Meet the Woman Behind Ashland’s Colorful Downtown

Sue Martinsen started out as a volunteer painter helping with the first mural in 1988.

ASHLAND, Wis.- Over the course of 20 years Ashland, has transformed into an outdoor art gallery and the year 2018 has been named the year of women, let us paint the picture of the woman, keeping history colorful for many years to come.

“If I’m painting people I want to capture their personalities, if I’m painting buildings I want to reflect what that building meant to the community,” artist Sue Martinsen said.

Sue Martinsen started out as a volunteer painter helping with the first mural in 1988.

“I had never done a mural before,”┬áMartinsen said.

After the project was done, Sue noticed how the piece drew people in.

“They would jump out take a picture and they say now lets go elsewhere another community, and that kind of annoyed me,” Martinsen said.

Her drive to make an economic impact through art took flight and spread around every corner.

“And so now when I do see tourists in town with the brochures and taking the photographs that feels very satisfying,” Martinsen said.

All of the 23 murals represent local people in history. Each piece is crafted by Sue but the visions come from submissions community members send to the local newspaper.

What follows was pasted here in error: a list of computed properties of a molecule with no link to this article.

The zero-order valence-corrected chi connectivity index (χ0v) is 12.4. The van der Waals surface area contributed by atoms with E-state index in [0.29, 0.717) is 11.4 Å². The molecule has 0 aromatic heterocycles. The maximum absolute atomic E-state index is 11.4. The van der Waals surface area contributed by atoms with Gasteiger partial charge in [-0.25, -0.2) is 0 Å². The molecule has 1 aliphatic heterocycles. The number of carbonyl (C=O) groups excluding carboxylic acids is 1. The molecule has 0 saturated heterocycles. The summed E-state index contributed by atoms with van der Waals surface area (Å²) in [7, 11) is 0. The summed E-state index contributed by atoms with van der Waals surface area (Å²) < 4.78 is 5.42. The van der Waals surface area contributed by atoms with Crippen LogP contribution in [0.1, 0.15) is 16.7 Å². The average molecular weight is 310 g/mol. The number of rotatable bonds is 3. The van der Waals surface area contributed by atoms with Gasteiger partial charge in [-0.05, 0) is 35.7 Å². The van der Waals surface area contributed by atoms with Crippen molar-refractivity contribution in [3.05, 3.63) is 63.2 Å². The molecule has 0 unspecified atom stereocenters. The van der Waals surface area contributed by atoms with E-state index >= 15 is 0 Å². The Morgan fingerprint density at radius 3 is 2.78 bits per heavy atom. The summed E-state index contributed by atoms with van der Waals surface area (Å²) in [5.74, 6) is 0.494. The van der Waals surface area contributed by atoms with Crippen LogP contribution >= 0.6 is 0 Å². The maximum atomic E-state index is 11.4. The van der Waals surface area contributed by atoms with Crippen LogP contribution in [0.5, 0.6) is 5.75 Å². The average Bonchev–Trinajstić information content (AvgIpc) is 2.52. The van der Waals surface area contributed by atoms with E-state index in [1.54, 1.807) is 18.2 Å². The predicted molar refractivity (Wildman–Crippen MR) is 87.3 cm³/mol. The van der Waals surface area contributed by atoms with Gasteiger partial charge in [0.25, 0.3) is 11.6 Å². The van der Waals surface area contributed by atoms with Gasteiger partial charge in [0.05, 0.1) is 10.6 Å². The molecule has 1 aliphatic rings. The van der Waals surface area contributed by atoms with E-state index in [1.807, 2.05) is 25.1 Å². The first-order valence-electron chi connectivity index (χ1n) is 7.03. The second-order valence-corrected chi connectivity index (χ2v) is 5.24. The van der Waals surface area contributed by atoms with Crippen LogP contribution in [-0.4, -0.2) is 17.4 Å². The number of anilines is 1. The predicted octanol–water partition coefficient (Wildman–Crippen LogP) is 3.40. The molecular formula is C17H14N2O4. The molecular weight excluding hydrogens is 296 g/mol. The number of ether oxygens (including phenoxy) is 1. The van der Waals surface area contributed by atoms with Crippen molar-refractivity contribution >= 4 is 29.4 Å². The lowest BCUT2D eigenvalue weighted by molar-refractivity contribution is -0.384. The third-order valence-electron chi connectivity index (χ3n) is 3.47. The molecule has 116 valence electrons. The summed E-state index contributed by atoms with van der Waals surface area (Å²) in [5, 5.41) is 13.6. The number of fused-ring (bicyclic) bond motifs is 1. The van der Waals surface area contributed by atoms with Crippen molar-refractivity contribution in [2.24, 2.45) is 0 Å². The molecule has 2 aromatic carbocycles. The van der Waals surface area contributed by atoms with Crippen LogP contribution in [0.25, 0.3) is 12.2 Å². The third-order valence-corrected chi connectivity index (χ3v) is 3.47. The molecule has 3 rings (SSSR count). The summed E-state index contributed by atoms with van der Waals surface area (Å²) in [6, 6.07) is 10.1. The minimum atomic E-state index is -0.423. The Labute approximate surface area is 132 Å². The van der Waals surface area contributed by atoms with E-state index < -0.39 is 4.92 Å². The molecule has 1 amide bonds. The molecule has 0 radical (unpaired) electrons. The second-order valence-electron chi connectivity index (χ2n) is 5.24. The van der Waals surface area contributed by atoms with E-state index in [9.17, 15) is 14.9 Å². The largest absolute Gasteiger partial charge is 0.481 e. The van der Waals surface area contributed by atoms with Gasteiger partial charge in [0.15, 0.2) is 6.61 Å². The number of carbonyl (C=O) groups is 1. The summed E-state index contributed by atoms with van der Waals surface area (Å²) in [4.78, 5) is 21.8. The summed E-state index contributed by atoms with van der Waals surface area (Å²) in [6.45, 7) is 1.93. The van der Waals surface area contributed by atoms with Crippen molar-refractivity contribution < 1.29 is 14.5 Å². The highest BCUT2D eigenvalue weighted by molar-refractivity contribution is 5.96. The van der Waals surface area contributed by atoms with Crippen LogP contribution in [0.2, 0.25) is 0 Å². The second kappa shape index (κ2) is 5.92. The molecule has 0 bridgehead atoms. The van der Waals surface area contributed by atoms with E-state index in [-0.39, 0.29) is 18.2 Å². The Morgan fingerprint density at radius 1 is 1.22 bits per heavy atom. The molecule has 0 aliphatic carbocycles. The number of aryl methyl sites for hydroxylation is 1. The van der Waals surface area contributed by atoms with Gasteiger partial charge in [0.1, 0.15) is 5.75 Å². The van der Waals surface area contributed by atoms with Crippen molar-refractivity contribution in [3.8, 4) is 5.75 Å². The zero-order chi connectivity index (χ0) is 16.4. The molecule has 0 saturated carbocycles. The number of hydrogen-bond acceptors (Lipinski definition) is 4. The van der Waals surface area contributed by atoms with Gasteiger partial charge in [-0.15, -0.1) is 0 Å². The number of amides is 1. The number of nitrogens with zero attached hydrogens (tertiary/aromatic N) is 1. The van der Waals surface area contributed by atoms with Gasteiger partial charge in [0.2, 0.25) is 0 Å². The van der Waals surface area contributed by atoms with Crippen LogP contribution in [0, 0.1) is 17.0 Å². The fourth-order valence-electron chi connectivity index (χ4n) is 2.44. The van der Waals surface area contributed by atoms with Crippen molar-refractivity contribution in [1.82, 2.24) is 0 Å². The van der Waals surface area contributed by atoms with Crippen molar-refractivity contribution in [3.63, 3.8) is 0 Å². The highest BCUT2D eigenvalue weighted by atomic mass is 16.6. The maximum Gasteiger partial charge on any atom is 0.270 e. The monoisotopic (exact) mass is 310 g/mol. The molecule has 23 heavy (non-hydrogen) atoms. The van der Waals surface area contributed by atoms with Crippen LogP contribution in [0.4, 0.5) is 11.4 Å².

“The most important thing for me is to represent the piece as accurately as I can,”┬áMartinsen said.

The most recent piece is the Women’s Mural, highlighting local women from different backgrounds, woven together through the color and life they’ve added to Ashland, just like the powerful background.

“The quilt, bits and pieces of a person’s life, something that’s been used or torn or maybe something else that somebody won’t be able to make a life out of but these women would take bits and pieces and make something productive out of it,”┬áMartinsen said.

Each woman being honored was nominated by someone in the community and thanks to well-kept secrets some of the women chose were taken by surprise.

“Sometimes she has to do three different shades on top of each other until she gets the exact right color blue to look like a sky,” Maribeth Monroe said.

“Now they will also stop me and say have you see that big blank wall,” Sue said.

“Sue is so precise and yet she is so laid back,” Monroe said.

Now the city hosts Mural Tours, for a full look of the art door gallery.

“She has placed us on the map worldwide,” Monroe said.

And Ashland is now named the Mural capital of Wisconsin.

“I never dreamed it in a million years,” Sue said.

For more information on the mural tour, visit the Ashland Mural Walk.


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